The advertising industry is benefiting from the price war, but this concentration of the power of retail brands means brands are suffering.
Fourth, some big-brand advertisers are shifting their creative work out of the Irish marketplace and the economies of scale mean that you can produce effective television advertising in Britain that can run on RTE or TV3, rather than producing separate adverts for the Irish and British markets.
We have just 4.5 million people to sell to in the Republic, so for many multinationals this just makes common P&L sense.
It will be some time before the real effect of these decisions is known, and we are seeing some research evidence that this approach isn't working. I continue to applaud international firms such as 3 Mobile (Hutchison Whampoa) and Heineken Ireland, which produce creative work specifically for the Irish market. The market share for both companies is growing in Ireland. International brands that take an active interest in their Irish customers are seeing the benefit.
Fifth, the Government was one of the advertising industry's biggest spenders, but the economic reality -- and our level of indebtedness -- means this is no longer the case.
So, as the Government and the eurozone tries to dig its way out of the recession, what can the advertising industry focus on, to ensure that it returns to growth?
• This is a bit radical, but perhaps we should drop the word 'advertising' and rebrand what we do.
Our job is to transform clients' brands and businesses, and that's why we are in business. We are here to drive and create demand. I often think the word 'advertising' switches some people at board level off. In some companies, chief executives and finance directors often belittle the 'marketing function', so a rebranding could at least help us to be taken more seriously in the boardroom.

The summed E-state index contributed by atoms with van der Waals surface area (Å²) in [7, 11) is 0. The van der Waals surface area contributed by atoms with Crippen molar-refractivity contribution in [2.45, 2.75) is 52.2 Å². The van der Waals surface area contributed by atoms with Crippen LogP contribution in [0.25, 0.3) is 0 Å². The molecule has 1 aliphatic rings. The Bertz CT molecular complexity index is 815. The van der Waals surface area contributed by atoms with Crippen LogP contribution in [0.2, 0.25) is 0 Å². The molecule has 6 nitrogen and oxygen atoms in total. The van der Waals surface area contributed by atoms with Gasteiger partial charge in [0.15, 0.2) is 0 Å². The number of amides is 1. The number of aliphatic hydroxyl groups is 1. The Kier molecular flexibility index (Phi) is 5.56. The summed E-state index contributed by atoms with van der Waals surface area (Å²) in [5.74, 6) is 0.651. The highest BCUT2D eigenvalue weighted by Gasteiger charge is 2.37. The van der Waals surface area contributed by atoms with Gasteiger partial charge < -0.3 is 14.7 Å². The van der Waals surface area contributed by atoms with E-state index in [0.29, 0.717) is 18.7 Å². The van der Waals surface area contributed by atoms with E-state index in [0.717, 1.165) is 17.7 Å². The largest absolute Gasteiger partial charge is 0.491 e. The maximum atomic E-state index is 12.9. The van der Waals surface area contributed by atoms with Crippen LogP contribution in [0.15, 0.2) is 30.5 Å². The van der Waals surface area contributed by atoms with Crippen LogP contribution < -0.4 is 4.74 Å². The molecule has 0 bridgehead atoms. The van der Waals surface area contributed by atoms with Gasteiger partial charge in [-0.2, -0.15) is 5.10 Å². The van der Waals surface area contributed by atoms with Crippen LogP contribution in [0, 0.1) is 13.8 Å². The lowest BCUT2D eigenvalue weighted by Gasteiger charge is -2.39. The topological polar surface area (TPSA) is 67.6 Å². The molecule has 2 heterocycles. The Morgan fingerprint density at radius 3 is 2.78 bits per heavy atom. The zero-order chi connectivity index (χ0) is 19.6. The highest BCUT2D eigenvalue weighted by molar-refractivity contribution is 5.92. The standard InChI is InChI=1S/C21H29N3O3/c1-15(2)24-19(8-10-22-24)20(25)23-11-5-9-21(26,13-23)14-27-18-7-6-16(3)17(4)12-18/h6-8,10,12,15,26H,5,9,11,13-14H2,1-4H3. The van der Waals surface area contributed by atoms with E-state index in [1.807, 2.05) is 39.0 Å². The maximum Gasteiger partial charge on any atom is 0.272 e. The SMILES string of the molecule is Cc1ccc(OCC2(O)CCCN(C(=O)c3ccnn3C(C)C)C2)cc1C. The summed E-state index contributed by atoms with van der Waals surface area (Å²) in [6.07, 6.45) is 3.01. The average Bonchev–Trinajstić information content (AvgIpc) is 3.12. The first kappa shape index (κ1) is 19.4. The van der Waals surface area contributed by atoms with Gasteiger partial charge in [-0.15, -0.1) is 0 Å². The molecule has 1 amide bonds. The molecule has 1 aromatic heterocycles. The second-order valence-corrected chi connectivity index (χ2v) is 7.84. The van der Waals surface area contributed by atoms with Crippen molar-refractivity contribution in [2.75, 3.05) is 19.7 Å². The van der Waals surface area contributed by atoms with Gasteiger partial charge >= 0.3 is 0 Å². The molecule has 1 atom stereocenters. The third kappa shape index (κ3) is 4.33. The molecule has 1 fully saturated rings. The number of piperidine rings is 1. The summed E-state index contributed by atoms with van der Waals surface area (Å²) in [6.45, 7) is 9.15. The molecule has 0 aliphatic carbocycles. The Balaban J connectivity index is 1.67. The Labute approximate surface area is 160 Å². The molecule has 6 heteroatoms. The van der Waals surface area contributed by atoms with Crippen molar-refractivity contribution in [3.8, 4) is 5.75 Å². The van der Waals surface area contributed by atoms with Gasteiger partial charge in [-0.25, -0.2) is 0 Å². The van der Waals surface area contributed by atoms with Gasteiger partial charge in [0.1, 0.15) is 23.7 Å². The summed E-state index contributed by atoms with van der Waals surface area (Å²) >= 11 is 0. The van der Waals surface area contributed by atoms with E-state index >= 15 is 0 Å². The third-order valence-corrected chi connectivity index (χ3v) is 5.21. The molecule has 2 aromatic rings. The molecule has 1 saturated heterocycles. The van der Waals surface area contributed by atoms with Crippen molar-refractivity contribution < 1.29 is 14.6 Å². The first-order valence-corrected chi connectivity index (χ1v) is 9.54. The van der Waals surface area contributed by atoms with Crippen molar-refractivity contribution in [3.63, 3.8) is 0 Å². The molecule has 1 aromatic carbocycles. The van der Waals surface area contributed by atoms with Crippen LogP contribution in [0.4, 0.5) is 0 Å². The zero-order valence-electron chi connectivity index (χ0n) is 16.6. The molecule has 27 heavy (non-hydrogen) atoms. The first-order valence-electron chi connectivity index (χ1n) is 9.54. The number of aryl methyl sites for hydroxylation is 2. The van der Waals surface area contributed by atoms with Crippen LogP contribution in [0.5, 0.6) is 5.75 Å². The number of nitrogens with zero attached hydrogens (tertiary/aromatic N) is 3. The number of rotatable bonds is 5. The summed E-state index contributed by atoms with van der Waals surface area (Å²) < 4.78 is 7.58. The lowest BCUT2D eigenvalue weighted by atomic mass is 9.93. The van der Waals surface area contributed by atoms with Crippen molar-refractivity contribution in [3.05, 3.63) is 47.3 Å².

• We could also sell the effectiveness of a strong marketing lead strategy and champion the results. There is no arguing with strong data -- and our industry simply doesn't have enough of it -- and providing evidence that what we do drives demand and success.
The new CEO of the IAPI, Tania Banotti -- along with the industry itself -- will be key to promoting the power of what we do via the forthcoming AdFx awards.
• Agencies should turn down business where, deep down, they know that even if advertising were used, company X would not be able to truly drive demand for its product or service.
Advertising can sell a poor product or service -- but it can only do it once. We must help companies to find powerful reasons why consumers might buy from them, and ensure that the work we do could help and that they would not be wasting money.
• We must get brilliant clients and companies to champion the power of their advertising directly. Its power -- and the results it is capable of creating -- is even more credible when it comes from a client with a successs story, informing us what has worked for it.
• Reviewing export opportunities is essential. This is not the first time you've heard of this idea -- but there are some Irish agencies exporting their ideas to other markets and, as our domestic economy struggles, this is a real and valid route to growth. Agencies such as CKSK, Rothco and Cybercom are succeeding in finding external opportunities.
• We must learn so as to encourage creativity, bravery and, even some risk-taking.
Radio and television stations, hungry for revenue, are producing creative work for clients directly, but they do not have the creative skills to do world-class work and, consequently, the quality is suffering. (Ask Today FM's Peter McPartlin why he, too, endorses the power of brilliant creativity to help sell and engage people in the power of radio advertising?) Truly creative ideas are far more successful at selling than bland, repetitive ads with dull, boring voiceovers and cast.
• Lastly, we all have to wait patiently for a little economic recovery. It is coming -- I just don't know when exactly.
Orlaith Blaney is CEO of McCann Erickson Dublin, and is on the board of IAPI and WXN's advisory board
Sunday Indo Business